Artificial intelligence lending company Upstart (UPST 0.96%) announced in a regulatory filing Tuesday that it plans to eliminate 140 hourly employees who helped process loan applications. The company attributed the move to "the challenging economy and reduction in the volume of loans on our platform."

The move all but confirms my suspicions that Upstart might be facing a tough third quarter due to continued pressure on originations from the high-interest-rate environment.

With Upstart's stock down 85% already this year and the company facing another quarter of poor performance, it's clear that Upstart needs the Federal Reserve to slow the pace of interest rate hikes more than ever. Here's why.

Originations are slumping

Upstart is in the business of using technology to originate personal loans, although the company has ambitions to get into other lending areas. The company has developed proprietary credit underwriting algorithms that it believes can assess credit better than traditional underwriting methods such as Fair Isaac's FICO score.

The bulk of Upstart's loan originations are sold to institutional investors, whose funding sources very closely track the Fed's overnight benchmark lending rate, the federal funds rate (it also lets banks and credit unions use its technology to fund loans with their deposits and retain them on their balance sheets). As the federal funds rate rises, so do the interest rates Upstart's institutional investors pay on their capital. With funding now much more expensive, investors want loans that yield more to protect their margins. However, Upstart likely hasn't been able to raise its loan yields as fast as investors' cost of capital is rising, because there's a lag period. First, credit card companies need to raise their interest rates.

The situation has been exacerbated by the fact that the economic outlook continues to deteriorate, which could put much more strain on consumer finances in 2023. Upstart mainly originates loans to near-prime borrowers, who are more likely to default. This has pushed investors to the sidelines until the Fed stops hiking rates so aggressively, therefore increasing their cost of capital. Investors are also likely looking for better visibility into where the economy is headed.

The third quarter could be worse than expected

The conditions I've described are not necessarily new, and we have seen Upstart's business take a big hit as a result. In the second quarter, Upstart originated $3.3 billion of loans, down from more than $4.5 billion in the first quarter. Revenue also dropped by more than 26%, and the company reported a loss of about $30 million.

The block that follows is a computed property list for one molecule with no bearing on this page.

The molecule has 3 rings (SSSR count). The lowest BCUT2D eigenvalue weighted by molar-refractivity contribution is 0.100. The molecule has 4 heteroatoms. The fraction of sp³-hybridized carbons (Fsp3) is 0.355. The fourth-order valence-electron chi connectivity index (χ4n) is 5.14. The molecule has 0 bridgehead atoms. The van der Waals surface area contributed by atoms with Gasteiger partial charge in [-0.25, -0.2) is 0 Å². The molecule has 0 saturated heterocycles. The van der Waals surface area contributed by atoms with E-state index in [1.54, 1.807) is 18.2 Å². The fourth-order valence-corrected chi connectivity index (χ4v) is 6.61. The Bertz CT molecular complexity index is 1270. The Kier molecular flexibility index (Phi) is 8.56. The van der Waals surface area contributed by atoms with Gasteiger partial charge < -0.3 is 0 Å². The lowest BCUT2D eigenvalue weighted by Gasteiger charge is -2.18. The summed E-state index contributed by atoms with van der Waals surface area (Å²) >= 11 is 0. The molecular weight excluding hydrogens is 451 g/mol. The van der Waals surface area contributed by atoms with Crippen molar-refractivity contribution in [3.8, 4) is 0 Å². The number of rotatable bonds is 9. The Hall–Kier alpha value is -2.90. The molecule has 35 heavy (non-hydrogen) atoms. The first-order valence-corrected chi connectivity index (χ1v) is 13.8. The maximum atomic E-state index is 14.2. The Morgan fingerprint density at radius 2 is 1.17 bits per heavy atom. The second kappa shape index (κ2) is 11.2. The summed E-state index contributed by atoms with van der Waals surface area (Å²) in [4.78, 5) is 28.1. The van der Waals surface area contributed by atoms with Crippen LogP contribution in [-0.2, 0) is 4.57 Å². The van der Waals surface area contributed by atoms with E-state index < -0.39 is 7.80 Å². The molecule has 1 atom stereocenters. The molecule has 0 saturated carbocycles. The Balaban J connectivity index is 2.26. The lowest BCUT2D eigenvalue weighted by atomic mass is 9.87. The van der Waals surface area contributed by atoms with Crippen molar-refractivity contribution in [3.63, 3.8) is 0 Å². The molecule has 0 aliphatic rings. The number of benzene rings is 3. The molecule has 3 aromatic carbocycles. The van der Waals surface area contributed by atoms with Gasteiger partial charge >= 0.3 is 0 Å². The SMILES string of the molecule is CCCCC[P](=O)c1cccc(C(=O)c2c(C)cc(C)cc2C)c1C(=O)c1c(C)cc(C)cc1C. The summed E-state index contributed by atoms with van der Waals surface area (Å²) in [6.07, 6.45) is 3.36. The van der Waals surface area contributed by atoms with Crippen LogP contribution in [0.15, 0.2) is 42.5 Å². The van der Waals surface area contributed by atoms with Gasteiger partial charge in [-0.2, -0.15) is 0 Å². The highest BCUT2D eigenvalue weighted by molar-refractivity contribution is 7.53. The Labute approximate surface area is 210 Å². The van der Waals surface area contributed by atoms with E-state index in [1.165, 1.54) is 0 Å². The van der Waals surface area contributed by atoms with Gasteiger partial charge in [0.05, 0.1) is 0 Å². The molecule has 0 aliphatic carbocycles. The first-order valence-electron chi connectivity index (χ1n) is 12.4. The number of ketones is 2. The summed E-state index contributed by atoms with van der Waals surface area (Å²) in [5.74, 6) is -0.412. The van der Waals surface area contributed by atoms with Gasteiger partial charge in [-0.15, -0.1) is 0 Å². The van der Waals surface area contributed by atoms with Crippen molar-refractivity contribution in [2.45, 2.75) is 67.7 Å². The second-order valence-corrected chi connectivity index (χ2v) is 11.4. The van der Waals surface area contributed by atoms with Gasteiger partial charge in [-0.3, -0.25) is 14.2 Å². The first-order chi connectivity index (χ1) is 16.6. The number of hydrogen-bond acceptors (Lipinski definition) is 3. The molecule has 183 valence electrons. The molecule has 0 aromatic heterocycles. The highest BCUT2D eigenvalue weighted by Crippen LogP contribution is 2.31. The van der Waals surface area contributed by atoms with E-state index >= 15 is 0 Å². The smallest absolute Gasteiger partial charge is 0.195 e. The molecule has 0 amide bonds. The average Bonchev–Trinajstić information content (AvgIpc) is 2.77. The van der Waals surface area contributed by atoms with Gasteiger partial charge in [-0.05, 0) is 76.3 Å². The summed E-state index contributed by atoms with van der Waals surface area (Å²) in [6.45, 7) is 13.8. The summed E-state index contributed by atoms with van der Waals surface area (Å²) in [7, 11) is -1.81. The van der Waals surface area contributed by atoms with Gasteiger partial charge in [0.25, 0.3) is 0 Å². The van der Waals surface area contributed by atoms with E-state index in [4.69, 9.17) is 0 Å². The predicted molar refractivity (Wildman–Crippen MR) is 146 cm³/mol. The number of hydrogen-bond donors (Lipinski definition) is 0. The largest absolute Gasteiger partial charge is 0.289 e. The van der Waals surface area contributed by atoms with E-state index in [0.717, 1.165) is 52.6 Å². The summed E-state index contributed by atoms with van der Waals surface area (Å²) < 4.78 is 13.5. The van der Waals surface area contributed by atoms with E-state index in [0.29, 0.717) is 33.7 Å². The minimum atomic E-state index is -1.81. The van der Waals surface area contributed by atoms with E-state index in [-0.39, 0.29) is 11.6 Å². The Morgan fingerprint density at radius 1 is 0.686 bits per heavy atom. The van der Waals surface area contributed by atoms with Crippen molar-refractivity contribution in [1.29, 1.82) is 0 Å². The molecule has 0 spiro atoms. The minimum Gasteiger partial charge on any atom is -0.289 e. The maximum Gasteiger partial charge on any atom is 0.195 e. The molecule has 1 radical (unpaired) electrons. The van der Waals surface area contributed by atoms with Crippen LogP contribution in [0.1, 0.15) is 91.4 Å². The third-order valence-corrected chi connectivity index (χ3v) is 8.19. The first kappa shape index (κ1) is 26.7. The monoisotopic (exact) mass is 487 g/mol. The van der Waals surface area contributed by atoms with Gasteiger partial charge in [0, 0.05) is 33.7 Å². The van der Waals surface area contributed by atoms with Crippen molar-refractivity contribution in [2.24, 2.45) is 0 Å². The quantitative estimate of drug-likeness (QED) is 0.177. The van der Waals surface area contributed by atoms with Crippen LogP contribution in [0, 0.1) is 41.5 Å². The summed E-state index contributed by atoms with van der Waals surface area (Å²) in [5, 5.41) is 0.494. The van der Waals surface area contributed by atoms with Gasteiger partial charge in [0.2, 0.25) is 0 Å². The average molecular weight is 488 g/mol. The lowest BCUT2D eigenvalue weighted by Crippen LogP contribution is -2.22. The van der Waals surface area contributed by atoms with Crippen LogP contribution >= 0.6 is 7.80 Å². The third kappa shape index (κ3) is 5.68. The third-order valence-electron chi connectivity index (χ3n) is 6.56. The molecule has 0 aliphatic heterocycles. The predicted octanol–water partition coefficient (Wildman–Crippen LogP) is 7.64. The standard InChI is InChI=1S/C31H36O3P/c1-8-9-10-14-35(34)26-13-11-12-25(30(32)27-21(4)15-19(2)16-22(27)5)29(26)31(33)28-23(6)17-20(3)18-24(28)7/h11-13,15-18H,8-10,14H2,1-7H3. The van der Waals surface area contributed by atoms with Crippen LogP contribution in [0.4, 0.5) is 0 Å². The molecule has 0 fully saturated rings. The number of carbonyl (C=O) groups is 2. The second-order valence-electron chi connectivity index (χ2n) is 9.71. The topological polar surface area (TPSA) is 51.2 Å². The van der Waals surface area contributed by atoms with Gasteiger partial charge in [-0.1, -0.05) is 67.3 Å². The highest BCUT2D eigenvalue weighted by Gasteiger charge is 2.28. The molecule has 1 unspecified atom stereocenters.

Management also guided for about $170 million of revenue in the third quarter, which suggested a further ramp-down in originations in Q3. But since then, the Fed has actually gotten more aggressive, and the forward curve implies another 0.75-percentage point rate hike at the Fed's meeting this week and then another half-point hike in December.

We also know that another large online personal lender, LendingClub, which reported its third-quarter earnings results recently, provided weak guidance for the fourth quarter of the year, citing weakening loan demand from investors. And LendingClub originates loans to higher-quality borrowers than Upstart.

This leads me to believe that Upstart will have a worse-than-expected third-quarter earnings report and poor guidance for the fourth quarter as well.

A Fed pivot could help

The one silver lining here is that many are expecting the Fed to soon pivot and slow the pace of its rate hikes. It's certainly not a given, but investors are hoping to glean some information from the Fed's meeting this week.

A pivot would start to help the funding side of Upstart's business because investors and Upstart would have more clarity about where funding costs will top out. However, I am not sure that a Fed pivot immediately helps the credit outlook, because many experts still expect the Fed's massive rate hikes this year to tip the economy into a recession. That could lead to much higher loan losses in the future.

I am still not a huge fan of this stock because I don't like the fact that Upstart's business model is so dependent on the capital markets. Furthermore, the credit outlook for next year is still cloudy. But a Fed pivot this week or soon is badly needed if the company is going to turn things around.